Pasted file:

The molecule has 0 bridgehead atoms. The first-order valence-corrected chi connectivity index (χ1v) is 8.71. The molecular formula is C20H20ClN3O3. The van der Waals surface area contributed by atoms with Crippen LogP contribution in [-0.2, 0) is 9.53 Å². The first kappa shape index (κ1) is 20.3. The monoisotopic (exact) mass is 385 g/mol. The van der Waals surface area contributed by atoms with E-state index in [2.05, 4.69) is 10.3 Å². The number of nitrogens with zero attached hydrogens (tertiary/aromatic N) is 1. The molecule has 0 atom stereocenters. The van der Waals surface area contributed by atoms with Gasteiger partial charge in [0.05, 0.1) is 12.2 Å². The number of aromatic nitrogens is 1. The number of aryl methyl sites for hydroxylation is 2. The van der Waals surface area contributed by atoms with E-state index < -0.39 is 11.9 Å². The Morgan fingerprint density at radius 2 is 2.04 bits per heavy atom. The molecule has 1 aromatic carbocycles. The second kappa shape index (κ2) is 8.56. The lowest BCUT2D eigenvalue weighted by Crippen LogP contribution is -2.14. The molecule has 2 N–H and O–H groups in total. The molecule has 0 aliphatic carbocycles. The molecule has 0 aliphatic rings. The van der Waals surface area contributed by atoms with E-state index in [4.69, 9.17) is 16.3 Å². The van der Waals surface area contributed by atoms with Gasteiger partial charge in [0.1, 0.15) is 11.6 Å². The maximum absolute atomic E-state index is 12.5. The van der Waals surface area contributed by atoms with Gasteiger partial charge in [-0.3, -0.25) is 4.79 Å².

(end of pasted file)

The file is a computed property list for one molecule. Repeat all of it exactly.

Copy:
The molecule has 0 bridgehead atoms. The first-order valence-corrected chi connectivity index (χ1v) is 8.71. The molecular formula is C20H20ClN3O3. The van der Waals surface area contributed by atoms with Crippen LogP contribution in [-0.2, 0) is 9.53 Å². The first kappa shape index (κ1) is 20.3. The monoisotopic (exact) mass is 385 g/mol. The van der Waals surface area contributed by atoms with E-state index in [2.05, 4.69) is 10.3 Å². The number of nitrogens with zero attached hydrogens (tertiary/aromatic N) is 1. The molecule has 0 atom stereocenters. The van der Waals surface area contributed by atoms with Gasteiger partial charge in [0.05, 0.1) is 12.2 Å². The number of aromatic nitrogens is 1. The number of aryl methyl sites for hydroxylation is 2. The van der Waals surface area contributed by atoms with E-state index < -0.39 is 11.9 Å². The Morgan fingerprint density at radius 2 is 2.04 bits per heavy atom. The molecule has 1 aromatic carbocycles. The second kappa shape index (κ2) is 8.56. The lowest BCUT2D eigenvalue weighted by Crippen LogP contribution is -2.14. The molecule has 2 N–H and O–H groups in total. The molecule has 0 aliphatic carbocycles. The molecule has 0 aliphatic rings. The van der Waals surface area contributed by atoms with E-state index in [4.69, 9.17) is 16.3 Å². The van der Waals surface area contributed by atoms with Gasteiger partial charge in [0.1, 0.15) is 11.6 Å². The maximum absolute atomic E-state index is 12.5. The van der Waals surface area contributed by atoms with Gasteiger partial charge in [-0.3, -0.25) is 4.79 Å².